Can Fight Spotify For Streaming Music Supremacy?

Can Fight Spotify For Streaming Music Supremacy?

The addition of iOS and Windows 8 apps, along with an expansion to a claimed 18 million tracks, makes look like a solid choice for a streaming subscription music service. However, in a highly competitive market with numerous rivals, Lifehacker talked to CEO Nick Massey to ask the obvious question: can anyone other than Spotify win in this market?

Subscription music services can transform the way you experience sound. Once you’ve signed up, the odds are good that you can play any track you can think of, without trying to dig out the CD or paying for a permanent copy through a digital music store. All you need is an internet connection and a handful-of-cups-of-coffee monthly fee.

The challenge for a business selling you a subscription is that, for the most part, everything looks much the same. You search; you build a playlist; you ask for recommendations. When every participant claims a database of 15 million or more tracks, at best you’ll choose the one that happens to have a deal with a label you like, or which offers to stream without counting your data allowance, or which supports the mobile device you already use, or which you’ve heard of. In that last category, Spotify has a definite advantage. launched relatively quietly in Australia back in January (ahead of Spotify down under, we might note). Save for gimmicky introductory pricing where you get a discount for the first three months, its most obvious distinguishing feature was a gap: no iOS client. Given Apple’s strong position in mobile devices, that’s a difficult position to be in.

As of today, it’s also not a problem, with launching official iOS apps, as well as upgrading its existing Android app, rolling out a Windows 8 app later this week and adding a bunch of indie deals that increase its claimed track base to 18 million songs. So far, so ticking the platform boxes. That advantage in songs is likely to be temporary (a label willing to sign a deal with one service will inevitably capitulate to others), but every increase is welcome.


Yet the question remains: with Spotify seeming like shorthand for streaming music for many consumers and offering a free model provided you’re willing to listen to ads, how can a pay-from-the-start service like surive? CEO Nick Massey doesn’t seem worried, and says the company has no interest in pursuing customers who don’t want to spend money.

“We don’t have a free component,” he told Lifehacker in a phone interview from his UK home. “We’re not a freemium player. At a business level, we don’t have the drag of the 80 per cent of consumers who can’t pay for the service or will never pay for the service. Our model is very different. We basically target the people who can actually pay for a subscription. From day one you’re actually paying us money. And hopefully you’ll see great value in the service. For us it basically eliminates the need to keep raising stratospheric amounts of money from venture capitalists.”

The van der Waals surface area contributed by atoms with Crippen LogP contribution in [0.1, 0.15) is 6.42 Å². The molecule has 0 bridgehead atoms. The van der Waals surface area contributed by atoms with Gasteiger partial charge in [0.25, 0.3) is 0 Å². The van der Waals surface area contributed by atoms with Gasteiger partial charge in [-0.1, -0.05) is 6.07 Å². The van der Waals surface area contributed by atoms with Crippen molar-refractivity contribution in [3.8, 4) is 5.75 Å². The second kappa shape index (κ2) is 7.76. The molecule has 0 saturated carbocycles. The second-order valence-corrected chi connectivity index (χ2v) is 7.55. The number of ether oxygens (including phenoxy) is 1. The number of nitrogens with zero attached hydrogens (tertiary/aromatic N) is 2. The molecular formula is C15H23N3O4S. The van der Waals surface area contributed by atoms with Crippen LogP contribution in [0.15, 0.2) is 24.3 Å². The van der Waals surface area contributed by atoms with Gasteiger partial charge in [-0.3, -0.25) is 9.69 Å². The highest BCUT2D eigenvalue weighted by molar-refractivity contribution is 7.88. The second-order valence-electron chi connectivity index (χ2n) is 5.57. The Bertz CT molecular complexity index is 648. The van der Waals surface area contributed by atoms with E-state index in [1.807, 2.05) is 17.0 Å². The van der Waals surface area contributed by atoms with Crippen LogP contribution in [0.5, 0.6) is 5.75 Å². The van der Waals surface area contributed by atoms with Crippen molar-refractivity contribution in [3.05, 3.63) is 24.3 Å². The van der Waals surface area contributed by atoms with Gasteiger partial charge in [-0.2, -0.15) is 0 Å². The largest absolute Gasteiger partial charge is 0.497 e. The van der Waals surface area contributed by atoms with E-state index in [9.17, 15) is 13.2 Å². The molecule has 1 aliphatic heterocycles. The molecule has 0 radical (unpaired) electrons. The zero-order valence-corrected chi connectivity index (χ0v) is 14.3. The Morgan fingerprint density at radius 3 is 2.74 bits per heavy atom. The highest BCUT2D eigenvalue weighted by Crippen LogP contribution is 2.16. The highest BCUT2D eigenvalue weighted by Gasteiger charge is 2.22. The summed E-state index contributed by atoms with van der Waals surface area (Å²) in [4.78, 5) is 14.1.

So do you get what you pay for? “We believe our service is incredibly simple and easy to use, which is very easy to say but very difficult to replicate It’s very pictorially driven.”

The other point Massey harps on is the “hand-curated” nature of’s playlists, which are customised by individuals in each country. “We have teams of musicologists curating playlists in each local market. We’re appealing to your feelings as opposed to what you think or what you know. We take the trouble out of the getting to the music for you.”

Massey sees the entry of device manufacturers such as Samsung, Sony and Microsoft as affirmation that streaming subscriptions are the future of music. At the same time, he argues they’re not nimble enough to compete. “You’re in a brand-stretching exercise where you’re stretching into the music space from the technology space. is only about the music; that’s why it was created. We’re not constrained by any of the baggage or the heritage or the legacy of coming from a technology background.” That said, rationalisation seems inevitable in the sector, and the technology players at least have other revenue streams to fall back on.

Anyway, why so late to the iOS space? “We came out with Android first, and the reason why we did that is by count there are more Android devices out there. If you look at Android price points over the last 12 months, they’ve been progressively coming down.” Fair enough, though I can’t help thinking that someone who wants a sub-$200 phone may not want to pay every month for music.

In the future, Massey predicts expansion to consoles, TVs and cars, though he won’t discuss specifics. While agreeing that a handful of brands will dominate, he suggests local content will continue to be important. “We want as much local content as we can possibly get hold of. Catalogue is important. is about finding the hidden gems. You know what you like, but you don’t know what you want. That’s the reason to drive content and we’ll obviously just continue with that.”

Republished from Lifehacker